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Family Functioning, Parenting Style, and Child Behavior in Kin Foster Care

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journal contribution
posted on 03.12.2013 by Reginald C. Richardson, James P. Gleeson
Face-to-face interviews with 120 predominantly African American kin caregivers of children in the child welfare system revealed significant associations between family functioning and child behavior problems. Caregivers who reported healthier family functioning tended to report lower levels of behavior problems by the children in their care. Healthier family functioning related to roles and affective involvement were associated with lower levels of child behavior problems, but, surprisingly, less healthy family functioning related to behavior control was also associated with lower levels of child behavior problems. Caregiver ratings of their parenting styles were related to family functioning but not to their ratings of the child’s behavioral functioning. Results of this study suggest several implications for child welfare practice and future research.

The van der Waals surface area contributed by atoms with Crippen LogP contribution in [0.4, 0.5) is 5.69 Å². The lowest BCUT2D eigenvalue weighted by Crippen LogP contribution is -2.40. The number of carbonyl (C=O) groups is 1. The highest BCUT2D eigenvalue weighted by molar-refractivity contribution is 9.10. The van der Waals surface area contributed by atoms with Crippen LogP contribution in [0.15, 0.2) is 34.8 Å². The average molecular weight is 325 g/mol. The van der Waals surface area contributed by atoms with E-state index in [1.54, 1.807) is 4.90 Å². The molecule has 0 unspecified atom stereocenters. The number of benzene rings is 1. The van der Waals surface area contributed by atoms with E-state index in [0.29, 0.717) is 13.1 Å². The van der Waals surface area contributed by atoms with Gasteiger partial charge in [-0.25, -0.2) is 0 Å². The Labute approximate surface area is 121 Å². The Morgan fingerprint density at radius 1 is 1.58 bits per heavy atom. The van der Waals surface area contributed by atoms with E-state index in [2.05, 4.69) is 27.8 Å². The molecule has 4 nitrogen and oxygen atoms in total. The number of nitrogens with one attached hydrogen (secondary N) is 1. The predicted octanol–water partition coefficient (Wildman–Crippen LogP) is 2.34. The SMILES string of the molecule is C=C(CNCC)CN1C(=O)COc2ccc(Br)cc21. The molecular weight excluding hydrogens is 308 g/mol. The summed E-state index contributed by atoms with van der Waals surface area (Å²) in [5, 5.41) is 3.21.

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Funding

This research was supported by a fellowship from the Administration on Children, Youth and Families (90CA1673) and grant #013776 from the Children and Family Research Center, University of Illinois at Urbana-Champaign

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Publisher Statement

This is a copy of an article published in the Families in Society © 2012 Alliance for Children and Families.

Publisher

Alliance for Children and Families

Language

en_US

issn

1044-3894

Issue date

01/04/2012

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